One of the most accessible resources available to a church planter is the life of Paul the apostle. His life is an inspiration for anyone in Christian leadership, but especially for those engaging in church planting. Not only did Paul plant multiple churches across the Roman Empire, with significant movemental impact throughout his career, he did it with significant resistance and sometimes at great personal cost.
His catalogue of sufferings in 2 Corinthians 11 tells us that Paul was no stranger to adversity. If he wasn’t a resilient leader when he started planting churches, he soon evolved into one. No one can face the kinds of challenges he faced and persevere through them without developing a tenacity of soul and spirit.
Paul’s achievements, as well as his capacity to endure and reach the finish line, deserve our respect and admiration. In fact, this kind of life is often relegated to a hero status in most communities. There is something compelling about his life that inspires all of us to want to imitate him in some form or fashion. Who wouldn’t want to plant multiple churches across the nation, some of which blow up into full blown movements that impact entire regions for hundreds of years to come?
A surprising insight from the Apostle Paul
At a distance, Paul looks almost untouchable. But if we were to look more closely at his life, we will see that Paul did not show up on the scene of 1st century Christianity as a fully developed leader.
For example, look at his earliest experiences of ministry in the church at Jerusalem after his conversion. His apparently antagonistic approach to evangelizing seemed to have unnecessarily provoked the Hellenists to violent schemes on his life. This led to Saul being ushered out of the city unawares by some clever people in the movement.
What Luke says that followed Paul’s exit is quite telling: “Then the churches throughout all Judea, Galilee, and Samaria had peace and were edified. And walking in the fear of the Lord and in the comfort of the Holy Spirit, they were multiplied.” (Acts 9:31). Interesting thing to say after someone leaves. This is basically what Luke said:
Church – Paul = peace, encouragement and multiplication
Wow! Once Paul left, the church in that region flourished!
I am pretty sure this not how Paul saw himself fitting into the equation.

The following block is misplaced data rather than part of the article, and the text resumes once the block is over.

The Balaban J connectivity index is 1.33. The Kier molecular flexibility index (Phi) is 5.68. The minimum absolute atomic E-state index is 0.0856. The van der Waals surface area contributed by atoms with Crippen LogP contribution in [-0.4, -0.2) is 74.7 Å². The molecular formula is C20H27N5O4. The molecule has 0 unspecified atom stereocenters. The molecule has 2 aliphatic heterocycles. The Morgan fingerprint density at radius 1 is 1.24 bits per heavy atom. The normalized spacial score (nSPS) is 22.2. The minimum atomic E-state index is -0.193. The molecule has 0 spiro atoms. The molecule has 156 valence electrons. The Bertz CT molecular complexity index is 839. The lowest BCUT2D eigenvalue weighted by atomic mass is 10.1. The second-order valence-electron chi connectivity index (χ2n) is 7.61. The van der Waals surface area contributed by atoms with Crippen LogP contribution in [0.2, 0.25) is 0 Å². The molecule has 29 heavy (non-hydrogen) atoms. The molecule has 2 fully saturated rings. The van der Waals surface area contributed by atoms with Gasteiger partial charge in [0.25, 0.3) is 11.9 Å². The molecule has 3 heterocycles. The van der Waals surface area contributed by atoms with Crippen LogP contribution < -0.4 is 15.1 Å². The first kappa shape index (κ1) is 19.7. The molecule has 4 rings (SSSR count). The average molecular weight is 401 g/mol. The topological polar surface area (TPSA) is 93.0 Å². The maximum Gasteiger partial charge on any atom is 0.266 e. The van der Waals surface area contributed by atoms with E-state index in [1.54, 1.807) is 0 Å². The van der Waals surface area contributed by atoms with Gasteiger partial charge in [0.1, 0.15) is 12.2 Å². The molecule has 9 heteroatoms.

This story in Acts 9 is just one episode at the early beginnings of his ministry. It gets even more interesting when we zoom out and take a broader look at his life.
The Timeline of the life Paul[table width=”675″ colwidth=”20|100|200″ colalign=”left|center|left|left|right”] EVENTS,TIMELINE,DETAILS,TEXT
,5 A.D.,Born in Tarsus,Acts 22:3
,15-20,Attended Rabbinical School of Gamiliel,Acts 22:3
,33,Present at Stephens Stoning,Acts 7:58-8:1
,33-34,Persecutor of the Church,Acts 8:1-3
CONVERSION & CALLING,34,Road to Damascus,Acts 9:1-19
REFLECTION,34-37,Unknown Years in Arabia,Galatians 1:17
PROCLAMATION,37,Returns to Damascus,Galatians 1:17; Acts 9:20-25
PROCLAMATION,37,Goes up to Jerusalem-Escorted out to Caesarea then off to Tarsus,Galatians 1:18; Acts 9:26-30
PROCLAMATION,37-46,Unknown Years in Tarsus,Acts 9:30
DISCIPLED BY BARNABAS IN A MISSIONAL & MULTI-ETHNIC CHURCH”,46,Barnabas travels 100 miles to get Saul form Tarsus and brings him to Antioch,Acts 11:25
,47,Goes to Jerusalem with Barnabas to bring relief for those in famine,Acts 11:30
,47,Barnabas and Saul return to Antioch with John Mark,Acts 12:25
,47,Barnabas and Saul separated out for mission,Acts 13:1-3
APOSTOLIC MISSION”,47-48,”Saul goes out on first apostolic mission with Barnabas and John Mark, with Barnabas leading on the first leg of the journey. It is during this first mission that Saul is renamed as Paul. “,Acts 13:4-14:28
Which Paul do we admire?
The Paul we typically admire is the guy who shows up in Acts 13. It’s the Paul setting out into the frontier to cross geographical and cultural boundaries with the gospel. This part of Paul’s narrative is definitely inspirational. But as we can see, there is more to Paul’s story than this.